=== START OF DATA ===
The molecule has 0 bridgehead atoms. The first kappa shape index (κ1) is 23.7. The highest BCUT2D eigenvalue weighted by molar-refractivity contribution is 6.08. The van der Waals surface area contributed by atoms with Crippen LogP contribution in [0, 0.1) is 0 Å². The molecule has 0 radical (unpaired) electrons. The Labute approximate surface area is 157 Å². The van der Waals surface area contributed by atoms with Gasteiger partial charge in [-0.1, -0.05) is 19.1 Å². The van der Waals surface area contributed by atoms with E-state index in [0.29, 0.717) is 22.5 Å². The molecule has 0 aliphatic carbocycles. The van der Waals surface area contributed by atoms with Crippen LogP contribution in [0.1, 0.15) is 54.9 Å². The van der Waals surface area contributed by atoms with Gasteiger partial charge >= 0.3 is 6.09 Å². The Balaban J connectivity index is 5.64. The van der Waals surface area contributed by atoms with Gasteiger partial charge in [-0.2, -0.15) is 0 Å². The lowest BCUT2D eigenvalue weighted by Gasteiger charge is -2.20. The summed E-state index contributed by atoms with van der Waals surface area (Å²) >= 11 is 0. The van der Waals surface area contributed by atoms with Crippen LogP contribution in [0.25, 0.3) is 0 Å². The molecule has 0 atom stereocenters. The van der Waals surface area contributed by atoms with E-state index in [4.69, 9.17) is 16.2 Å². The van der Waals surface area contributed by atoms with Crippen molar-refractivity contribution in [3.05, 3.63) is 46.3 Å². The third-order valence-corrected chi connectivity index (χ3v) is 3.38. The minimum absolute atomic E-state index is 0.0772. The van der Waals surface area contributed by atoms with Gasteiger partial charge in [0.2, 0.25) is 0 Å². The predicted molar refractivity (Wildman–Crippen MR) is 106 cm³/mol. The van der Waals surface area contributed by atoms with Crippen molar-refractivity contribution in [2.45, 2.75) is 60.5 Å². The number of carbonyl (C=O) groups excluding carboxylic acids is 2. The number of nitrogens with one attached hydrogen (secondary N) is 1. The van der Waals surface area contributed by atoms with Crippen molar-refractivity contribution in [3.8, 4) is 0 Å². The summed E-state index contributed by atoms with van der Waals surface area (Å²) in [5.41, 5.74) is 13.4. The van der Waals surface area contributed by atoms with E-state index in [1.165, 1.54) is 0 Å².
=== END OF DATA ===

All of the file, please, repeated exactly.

The molecule has 0 bridgehead atoms. The first kappa shape index (κ1) is 23.7. The highest BCUT2D eigenvalue weighted by molar-refractivity contribution is 6.08. The van der Waals surface area contributed by atoms with Crippen LogP contribution in [0, 0.1) is 0 Å². The molecule has 0 radical (unpaired) electrons. The Labute approximate surface area is 157 Å². The van der Waals surface area contributed by atoms with Gasteiger partial charge in [-0.1, -0.05) is 19.1 Å². The van der Waals surface area contributed by atoms with E-state index in [0.29, 0.717) is 22.5 Å². The molecule has 0 aliphatic carbocycles. The van der Waals surface area contributed by atoms with Crippen LogP contribution in [0.1, 0.15) is 54.9 Å². The van der Waals surface area contributed by atoms with Gasteiger partial charge >= 0.3 is 6.09 Å². The Balaban J connectivity index is 5.64. The van der Waals surface area contributed by atoms with Gasteiger partial charge in [-0.2, -0.15) is 0 Å². The lowest BCUT2D eigenvalue weighted by Gasteiger charge is -2.20. The summed E-state index contributed by atoms with van der Waals surface area (Å²) >= 11 is 0. The van der Waals surface area contributed by atoms with Crippen LogP contribution in [0.25, 0.3) is 0 Å². The molecule has 0 atom stereocenters. The van der Waals surface area contributed by atoms with E-state index in [4.69, 9.17) is 16.2 Å². The van der Waals surface area contributed by atoms with Crippen molar-refractivity contribution in [3.05, 3.63) is 46.3 Å². The third-order valence-corrected chi connectivity index (χ3v) is 3.38. The minimum absolute atomic E-state index is 0.0772. The van der Waals surface area contributed by atoms with Gasteiger partial charge in [0.2, 0.25) is 0 Å². The predicted molar refractivity (Wildman–Crippen MR) is 106 cm³/mol. The van der Waals surface area contributed by atoms with Crippen molar-refractivity contribution in [2.45, 2.75) is 60.5 Å². The number of carbonyl (C=O) groups excluding carboxylic acids is 2. The number of nitrogens with one attached hydrogen (secondary N) is 1. The van der Waals surface area contributed by atoms with Crippen molar-refractivity contribution in [3.8, 4) is 0 Å². The summed E-state index contributed by atoms with van der Waals surface area (Å²) in [5.41, 5.74) is 13.4. The van der Waals surface area contributed by atoms with E-state index in [1.165, 1.54) is 0 Å².